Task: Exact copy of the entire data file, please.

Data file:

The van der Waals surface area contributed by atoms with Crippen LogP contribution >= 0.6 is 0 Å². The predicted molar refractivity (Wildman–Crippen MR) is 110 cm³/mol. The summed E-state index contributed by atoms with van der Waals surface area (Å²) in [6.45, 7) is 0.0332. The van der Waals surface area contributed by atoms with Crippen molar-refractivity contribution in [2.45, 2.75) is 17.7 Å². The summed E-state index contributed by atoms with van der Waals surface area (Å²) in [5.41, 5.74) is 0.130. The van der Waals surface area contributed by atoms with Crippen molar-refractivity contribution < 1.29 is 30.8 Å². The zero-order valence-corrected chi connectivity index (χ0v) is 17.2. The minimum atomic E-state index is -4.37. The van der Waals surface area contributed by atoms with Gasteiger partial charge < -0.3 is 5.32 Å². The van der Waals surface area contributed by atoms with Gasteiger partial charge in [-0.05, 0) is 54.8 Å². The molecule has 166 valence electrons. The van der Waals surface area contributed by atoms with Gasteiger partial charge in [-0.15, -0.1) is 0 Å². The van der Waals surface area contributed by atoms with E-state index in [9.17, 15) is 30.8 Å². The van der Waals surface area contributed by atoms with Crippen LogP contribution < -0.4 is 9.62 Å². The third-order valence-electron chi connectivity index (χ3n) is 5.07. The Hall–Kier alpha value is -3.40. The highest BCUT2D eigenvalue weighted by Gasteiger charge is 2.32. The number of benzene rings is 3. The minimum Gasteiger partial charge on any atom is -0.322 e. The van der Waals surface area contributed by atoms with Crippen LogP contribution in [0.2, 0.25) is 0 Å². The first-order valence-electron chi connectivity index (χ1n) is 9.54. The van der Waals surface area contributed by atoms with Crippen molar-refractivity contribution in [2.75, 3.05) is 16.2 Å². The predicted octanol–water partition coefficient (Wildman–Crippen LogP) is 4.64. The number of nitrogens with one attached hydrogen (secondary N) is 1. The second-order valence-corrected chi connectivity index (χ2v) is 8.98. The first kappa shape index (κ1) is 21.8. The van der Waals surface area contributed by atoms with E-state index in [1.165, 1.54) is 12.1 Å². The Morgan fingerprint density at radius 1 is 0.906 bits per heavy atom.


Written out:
The van der Waals surface area contributed by atoms with Crippen LogP contribution >= 0.6 is 0 Å². The predicted molar refractivity (Wildman–Crippen MR) is 110 cm³/mol. The summed E-state index contributed by atoms with van der Waals surface area (Å²) in [6.45, 7) is 0.0332. The van der Waals surface area contributed by atoms with Crippen molar-refractivity contribution in [2.45, 2.75) is 17.7 Å². The summed E-state index contributed by atoms with van der Waals surface area (Å²) in [5.41, 5.74) is 0.130. The van der Waals surface area contributed by atoms with Crippen molar-refractivity contribution < 1.29 is 30.8 Å². The zero-order valence-corrected chi connectivity index (χ0v) is 17.2. The minimum atomic E-state index is -4.37. The van der Waals surface area contributed by atoms with Gasteiger partial charge < -0.3 is 5.32 Å². The van der Waals surface area contributed by atoms with Gasteiger partial charge in [-0.05, 0) is 54.8 Å². The molecule has 166 valence electrons. The van der Waals surface area contributed by atoms with Gasteiger partial charge in [-0.15, -0.1) is 0 Å². The van der Waals surface area contributed by atoms with E-state index in [9.17, 15) is 30.8 Å². The van der Waals surface area contributed by atoms with Crippen LogP contribution < -0.4 is 9.62 Å². The third-order valence-electron chi connectivity index (χ3n) is 5.07. The Hall–Kier alpha value is -3.40. The highest BCUT2D eigenvalue weighted by Gasteiger charge is 2.32. The number of benzene rings is 3. The minimum Gasteiger partial charge on any atom is -0.322 e. The van der Waals surface area contributed by atoms with Crippen LogP contribution in [0.2, 0.25) is 0 Å². The first-order valence-electron chi connectivity index (χ1n) is 9.54. The van der Waals surface area contributed by atoms with Crippen molar-refractivity contribution in [2.75, 3.05) is 16.2 Å². The predicted octanol–water partition coefficient (Wildman–Crippen LogP) is 4.64. The number of nitrogens with one attached hydrogen (secondary N) is 1. The second-order valence-corrected chi connectivity index (χ2v) is 8.98. The first kappa shape index (κ1) is 21.8. The van der Waals surface area contributed by atoms with E-state index in [1.165, 1.54) is 12.1 Å². The Morgan fingerprint density at radius 1 is 0.906 bits per heavy atom.